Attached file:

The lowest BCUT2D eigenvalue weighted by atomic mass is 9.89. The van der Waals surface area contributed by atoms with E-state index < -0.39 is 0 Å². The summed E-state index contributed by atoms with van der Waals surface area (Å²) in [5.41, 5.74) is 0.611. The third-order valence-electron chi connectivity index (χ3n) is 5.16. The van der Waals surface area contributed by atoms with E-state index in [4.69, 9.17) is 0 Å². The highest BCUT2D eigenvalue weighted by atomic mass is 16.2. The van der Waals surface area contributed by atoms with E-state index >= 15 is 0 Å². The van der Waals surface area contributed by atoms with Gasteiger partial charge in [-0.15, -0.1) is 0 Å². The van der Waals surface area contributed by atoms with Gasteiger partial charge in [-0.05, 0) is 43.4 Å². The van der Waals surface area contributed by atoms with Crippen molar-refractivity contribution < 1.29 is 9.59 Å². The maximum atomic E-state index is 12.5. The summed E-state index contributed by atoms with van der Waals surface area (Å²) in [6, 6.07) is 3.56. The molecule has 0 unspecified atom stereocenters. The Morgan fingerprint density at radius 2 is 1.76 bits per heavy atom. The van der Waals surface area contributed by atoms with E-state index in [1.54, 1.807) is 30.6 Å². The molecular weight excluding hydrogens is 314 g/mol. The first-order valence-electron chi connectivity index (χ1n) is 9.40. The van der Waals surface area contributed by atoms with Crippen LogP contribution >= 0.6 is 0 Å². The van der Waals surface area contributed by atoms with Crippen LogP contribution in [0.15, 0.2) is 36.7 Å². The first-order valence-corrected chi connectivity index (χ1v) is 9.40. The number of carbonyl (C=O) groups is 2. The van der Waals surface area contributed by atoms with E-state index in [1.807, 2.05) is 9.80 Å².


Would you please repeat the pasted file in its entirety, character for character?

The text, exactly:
The lowest BCUT2D eigenvalue weighted by atomic mass is 9.89. The van der Waals surface area contributed by atoms with E-state index < -0.39 is 0 Å². The summed E-state index contributed by atoms with van der Waals surface area (Å²) in [5.41, 5.74) is 0.611. The third-order valence-electron chi connectivity index (χ3n) is 5.16. The van der Waals surface area contributed by atoms with E-state index in [4.69, 9.17) is 0 Å². The highest BCUT2D eigenvalue weighted by atomic mass is 16.2. The van der Waals surface area contributed by atoms with E-state index >= 15 is 0 Å². The van der Waals surface area contributed by atoms with Gasteiger partial charge in [-0.15, -0.1) is 0 Å². The van der Waals surface area contributed by atoms with Gasteiger partial charge in [-0.05, 0) is 43.4 Å². The van der Waals surface area contributed by atoms with Crippen molar-refractivity contribution < 1.29 is 9.59 Å². The maximum atomic E-state index is 12.5. The summed E-state index contributed by atoms with van der Waals surface area (Å²) in [6, 6.07) is 3.56. The molecule has 0 unspecified atom stereocenters. The Morgan fingerprint density at radius 2 is 1.76 bits per heavy atom. The van der Waals surface area contributed by atoms with E-state index in [1.54, 1.807) is 30.6 Å². The molecular weight excluding hydrogens is 314 g/mol. The first-order valence-electron chi connectivity index (χ1n) is 9.40. The van der Waals surface area contributed by atoms with Crippen LogP contribution >= 0.6 is 0 Å². The van der Waals surface area contributed by atoms with Crippen LogP contribution in [0.15, 0.2) is 36.7 Å². The first-order valence-corrected chi connectivity index (χ1v) is 9.40. The number of carbonyl (C=O) groups is 2. The van der Waals surface area contributed by atoms with E-state index in [1.807, 2.05) is 9.80 Å².